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Grant Arthur Gochin

The slaughter of the Jews of Shimkaitsiai

(Courtesy of author)
(Courtesy of author)

Eighty percent of Jews in Lithuania were “eliminated” prior to Hitler’s Final Solution being established. The government of Lithuania officially says their leaders call for ethnic cleansing of Jews was just an “incident of antisemitism”. Antisemitism?

Lithuanians and their Nazi accomplices murdered approximately 220,000 Jews in Lithuania. Lithuania did not punish a single Holocaust perpetrator. Antisemitism?

Putin is committing genocide in Ukraine. The death toll of Ukrainians does not reach 220,000, yet the Lithuanian government is united in condemning Russian imperialism and genocide. One wonders why the genocide of Jews is considered an “incident”, while an entirely different standard is applied to Ukraine? Antisemitism?

The position of the Lithuanian Government is that Lithuanian Holocaust perpetrators must be considered “completely innocent”, unless tried and convicted during their lifetime. This Lithuanian standard would find Hitler, Stalin, and Putin all “completely innocent”. Yet, Lithuania has defined Putin as the perpetrator without him having been tried or convicted during his lifetime. A seemingly different standard for Lithuanian Holocaust perpetrators than foreign perpetrators. Antisemitism?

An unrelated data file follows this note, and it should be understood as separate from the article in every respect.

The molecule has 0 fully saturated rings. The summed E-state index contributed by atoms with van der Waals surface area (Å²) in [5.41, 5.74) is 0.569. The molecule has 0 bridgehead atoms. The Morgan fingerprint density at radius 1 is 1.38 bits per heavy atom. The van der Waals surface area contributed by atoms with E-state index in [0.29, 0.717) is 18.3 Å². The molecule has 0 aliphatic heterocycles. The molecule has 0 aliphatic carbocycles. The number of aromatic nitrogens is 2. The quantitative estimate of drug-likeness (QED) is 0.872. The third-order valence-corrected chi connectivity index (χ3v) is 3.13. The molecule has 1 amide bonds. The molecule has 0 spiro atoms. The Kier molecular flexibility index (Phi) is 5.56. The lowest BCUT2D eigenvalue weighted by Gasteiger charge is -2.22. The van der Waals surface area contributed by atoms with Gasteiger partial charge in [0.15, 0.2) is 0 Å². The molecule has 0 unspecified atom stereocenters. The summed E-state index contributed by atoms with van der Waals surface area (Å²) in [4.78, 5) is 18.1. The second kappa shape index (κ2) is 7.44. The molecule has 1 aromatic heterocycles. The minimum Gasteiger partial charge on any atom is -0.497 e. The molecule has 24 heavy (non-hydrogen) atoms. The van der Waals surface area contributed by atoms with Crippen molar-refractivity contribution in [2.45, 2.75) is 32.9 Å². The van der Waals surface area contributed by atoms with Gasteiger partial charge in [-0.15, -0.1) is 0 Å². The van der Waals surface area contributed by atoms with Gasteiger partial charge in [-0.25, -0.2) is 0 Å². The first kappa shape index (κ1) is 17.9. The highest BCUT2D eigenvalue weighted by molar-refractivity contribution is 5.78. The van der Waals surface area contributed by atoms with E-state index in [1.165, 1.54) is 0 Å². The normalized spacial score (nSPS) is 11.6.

Leyb Koniuchowsky collected 121 testimonies from Holocaust victims, which were made public in: The Lithuanian Slaughter of its Jews: The Testimonies of 121 Jewish survivors of the Holocaust in Lithuanian, recorded by Leyb Koniuchowsky, in Displaced Persons’ Camps (1946-48). Either these Survivors were delusional or mendacious, or the government of Lithuania is lying. Shimkaitsiai was a miniscule village. Not even in the smallest of villages could Jews find safety.